Bloomsbury Publishing yesterday announced it has given a position on its board to the woman who brought the tales of the child wizard Harry Potter to millions of readers.
Sarah Odedina joined Bloomsbury as editorial director for children's books in January 1997, the year in which the first Potter novel, Harry Potter and the Philosopher's Stone, was published.
The Potter books have since become some of the most widely-read children's books ever, selling 120 million copies worldwide and minting Bloomsbury millions. The book's success means it now accounts for about half of Bloomsbury's revenues and slightly more than half its profits.
Ms Odedina was also responsible for taking on the children's titles Holes and Witch Child, both of which made the children's bestsellers' list of the top 20 books when they were published last year.
Ms Odedina began her publishing career as a literary agent in 1988 before moving to Penguin and then to the children's publisher Watts Publishing.
Bloomsbury said that Ms Odedina's elevation to become an executive director was a response to her dramatic boost to the company's children's fiction department and because the publisher wants to expand this area over the next few years.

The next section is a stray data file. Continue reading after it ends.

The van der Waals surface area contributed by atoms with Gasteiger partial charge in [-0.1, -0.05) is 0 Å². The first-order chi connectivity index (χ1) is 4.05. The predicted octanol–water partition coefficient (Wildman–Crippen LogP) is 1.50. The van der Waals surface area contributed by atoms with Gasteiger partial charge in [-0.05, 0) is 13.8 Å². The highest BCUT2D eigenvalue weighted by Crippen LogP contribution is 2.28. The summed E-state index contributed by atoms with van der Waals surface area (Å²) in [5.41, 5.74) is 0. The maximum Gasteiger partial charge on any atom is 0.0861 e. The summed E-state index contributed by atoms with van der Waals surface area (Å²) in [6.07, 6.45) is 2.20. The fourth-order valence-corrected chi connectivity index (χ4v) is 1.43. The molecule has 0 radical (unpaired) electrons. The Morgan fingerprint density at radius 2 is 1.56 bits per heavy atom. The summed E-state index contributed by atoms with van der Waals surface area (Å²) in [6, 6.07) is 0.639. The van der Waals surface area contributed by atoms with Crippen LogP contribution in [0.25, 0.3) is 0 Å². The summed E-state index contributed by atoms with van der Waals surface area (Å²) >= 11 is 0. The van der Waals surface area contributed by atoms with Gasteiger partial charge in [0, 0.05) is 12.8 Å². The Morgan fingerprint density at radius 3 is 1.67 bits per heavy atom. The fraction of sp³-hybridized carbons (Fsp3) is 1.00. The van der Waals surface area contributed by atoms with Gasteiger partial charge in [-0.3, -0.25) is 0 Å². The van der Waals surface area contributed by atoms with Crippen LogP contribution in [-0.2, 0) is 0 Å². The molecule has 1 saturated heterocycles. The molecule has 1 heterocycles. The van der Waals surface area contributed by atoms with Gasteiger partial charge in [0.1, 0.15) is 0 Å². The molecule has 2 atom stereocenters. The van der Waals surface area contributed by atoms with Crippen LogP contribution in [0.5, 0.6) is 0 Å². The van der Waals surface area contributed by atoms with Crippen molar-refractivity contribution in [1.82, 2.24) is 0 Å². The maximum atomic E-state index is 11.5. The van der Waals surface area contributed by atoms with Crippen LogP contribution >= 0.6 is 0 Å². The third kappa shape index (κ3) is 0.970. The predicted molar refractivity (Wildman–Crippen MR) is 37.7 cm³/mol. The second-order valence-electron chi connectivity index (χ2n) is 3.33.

Bloomsbury also announced it was appointing Michael Mayer, a Californian venture capitalist and president of Berkeley International Capital, as a non-executive director.
Nigel Newton, chairman of Bloomsbury, said: "Both children's publishing and US expansion are key areas of development." The company aims to publish 60 new children's titles in America this year and to expand the proportion of its turnover coming from the US from its current level of 9 per cent. The company's shares fell 6p to 804p.Reuse content